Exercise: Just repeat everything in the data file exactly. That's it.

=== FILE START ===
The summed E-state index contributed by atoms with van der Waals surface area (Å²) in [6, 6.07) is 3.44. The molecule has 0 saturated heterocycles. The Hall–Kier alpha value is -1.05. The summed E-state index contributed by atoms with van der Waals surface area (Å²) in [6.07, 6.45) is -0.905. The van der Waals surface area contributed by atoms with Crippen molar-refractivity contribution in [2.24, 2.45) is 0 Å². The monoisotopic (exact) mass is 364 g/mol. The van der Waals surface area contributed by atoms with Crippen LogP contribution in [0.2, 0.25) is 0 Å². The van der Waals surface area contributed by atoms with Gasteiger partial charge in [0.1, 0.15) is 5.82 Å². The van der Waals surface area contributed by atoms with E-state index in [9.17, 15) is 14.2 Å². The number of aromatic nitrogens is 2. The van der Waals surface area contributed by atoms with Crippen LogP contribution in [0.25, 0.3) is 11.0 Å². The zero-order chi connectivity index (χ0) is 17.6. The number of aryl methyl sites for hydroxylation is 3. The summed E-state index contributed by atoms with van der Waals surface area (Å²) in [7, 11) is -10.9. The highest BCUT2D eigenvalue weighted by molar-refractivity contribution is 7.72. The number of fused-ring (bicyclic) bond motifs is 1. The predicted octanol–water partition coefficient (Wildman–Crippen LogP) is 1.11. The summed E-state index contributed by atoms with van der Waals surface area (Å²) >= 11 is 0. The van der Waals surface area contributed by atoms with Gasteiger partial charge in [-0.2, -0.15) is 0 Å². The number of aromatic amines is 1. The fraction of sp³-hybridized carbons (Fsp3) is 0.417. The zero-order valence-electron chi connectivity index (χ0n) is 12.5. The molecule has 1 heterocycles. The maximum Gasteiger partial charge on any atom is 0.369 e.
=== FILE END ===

The summed E-state index contributed by atoms with van der Waals surface area (Å²) in [6, 6.07) is 3.44. The molecule has 0 saturated heterocycles. The Hall–Kier alpha value is -1.05. The summed E-state index contributed by atoms with van der Waals surface area (Å²) in [6.07, 6.45) is -0.905. The van der Waals surface area contributed by atoms with Crippen molar-refractivity contribution in [2.24, 2.45) is 0 Å². The monoisotopic (exact) mass is 364 g/mol. The van der Waals surface area contributed by atoms with Crippen LogP contribution in [0.2, 0.25) is 0 Å². The van der Waals surface area contributed by atoms with Gasteiger partial charge in [0.1, 0.15) is 5.82 Å². The van der Waals surface area contributed by atoms with E-state index in [9.17, 15) is 14.2 Å². The number of aromatic nitrogens is 2. The van der Waals surface area contributed by atoms with Crippen LogP contribution in [0.25, 0.3) is 11.0 Å². The zero-order chi connectivity index (χ0) is 17.6. The number of aryl methyl sites for hydroxylation is 3. The summed E-state index contributed by atoms with van der Waals surface area (Å²) in [7, 11) is -10.9. The highest BCUT2D eigenvalue weighted by molar-refractivity contribution is 7.72. The number of fused-ring (bicyclic) bond motifs is 1. The predicted octanol–water partition coefficient (Wildman–Crippen LogP) is 1.11. The summed E-state index contributed by atoms with van der Waals surface area (Å²) >= 11 is 0. The van der Waals surface area contributed by atoms with Gasteiger partial charge in [-0.2, -0.15) is 0 Å². The number of aromatic amines is 1. The fraction of sp³-hybridized carbons (Fsp3) is 0.417. The zero-order valence-electron chi connectivity index (χ0n) is 12.5. The molecule has 1 heterocycles. The maximum Gasteiger partial charge on any atom is 0.369 e.